Thank you so much for helping me feel like I’m not totally crazy. Or, if I am, that I have borderline narcissistic friends who understand. 🙂

  15. Marc Galez says:

    Congratulations, on wonderful post! Will miss your amazing wit
    words and wisdom.

    • willow says:

      Thank you, Marc. I appreciate all the kindness that I have been shown over this issue. Remember, guys. It’s not you, it’s me. 🙂

  16. Miss you! Hope you find a way to balance online friendships with writing, family, and real life. Balance is something we all work on… There’s nothing wrong with feeling a lot of love for your Twitter friends, but nothing wrong with taking a step back either. 🙂 take care of yourself!!! Enjoy the sunshine with your daughter!!!

    • willow says:

      Thank you, Charlotte. Balance is THE WORST. I’m not good at it, and I never have been. My husband keeps telling me that I need to just use this roadblock as a way to learn how to be more temperate, but I already recognize that I don’t have what it takes to make it work right now. Over the next month, more particulars will probably come out through the posts. For now, I’ll just say that this was an aggressively proactive choice in light of potentially scathing consequences.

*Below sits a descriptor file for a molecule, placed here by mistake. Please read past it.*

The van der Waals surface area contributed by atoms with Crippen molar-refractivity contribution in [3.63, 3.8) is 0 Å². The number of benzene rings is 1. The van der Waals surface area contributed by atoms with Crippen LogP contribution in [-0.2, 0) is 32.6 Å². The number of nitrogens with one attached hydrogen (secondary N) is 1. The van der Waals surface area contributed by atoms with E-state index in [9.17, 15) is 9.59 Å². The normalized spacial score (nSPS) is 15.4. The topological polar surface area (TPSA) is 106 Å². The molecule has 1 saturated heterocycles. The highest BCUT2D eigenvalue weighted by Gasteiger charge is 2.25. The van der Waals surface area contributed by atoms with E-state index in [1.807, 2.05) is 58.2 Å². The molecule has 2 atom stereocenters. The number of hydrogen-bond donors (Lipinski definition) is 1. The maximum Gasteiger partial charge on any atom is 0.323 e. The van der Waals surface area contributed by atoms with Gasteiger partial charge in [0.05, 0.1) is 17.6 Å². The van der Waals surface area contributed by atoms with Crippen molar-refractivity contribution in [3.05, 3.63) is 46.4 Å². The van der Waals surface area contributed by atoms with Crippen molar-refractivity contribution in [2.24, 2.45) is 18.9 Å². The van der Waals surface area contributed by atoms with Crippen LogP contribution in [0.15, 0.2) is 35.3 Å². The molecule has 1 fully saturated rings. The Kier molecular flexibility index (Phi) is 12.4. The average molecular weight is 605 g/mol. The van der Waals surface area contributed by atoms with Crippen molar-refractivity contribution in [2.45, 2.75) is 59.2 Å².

17. Kate says:

    I will miss hearing from you… Really happy we “met”, but do what’s best for you 🙂 I’m wishing you all the best in family life & writing one – enjoy it to the fullest & be happy, cause you deserve the best! so sending you lots of hugs & my best warmest wishes 🙂 Enjoy this step & maybe somewhere one day we’ll meet again 😉 Under rainbow & happiness rain ^_^ xo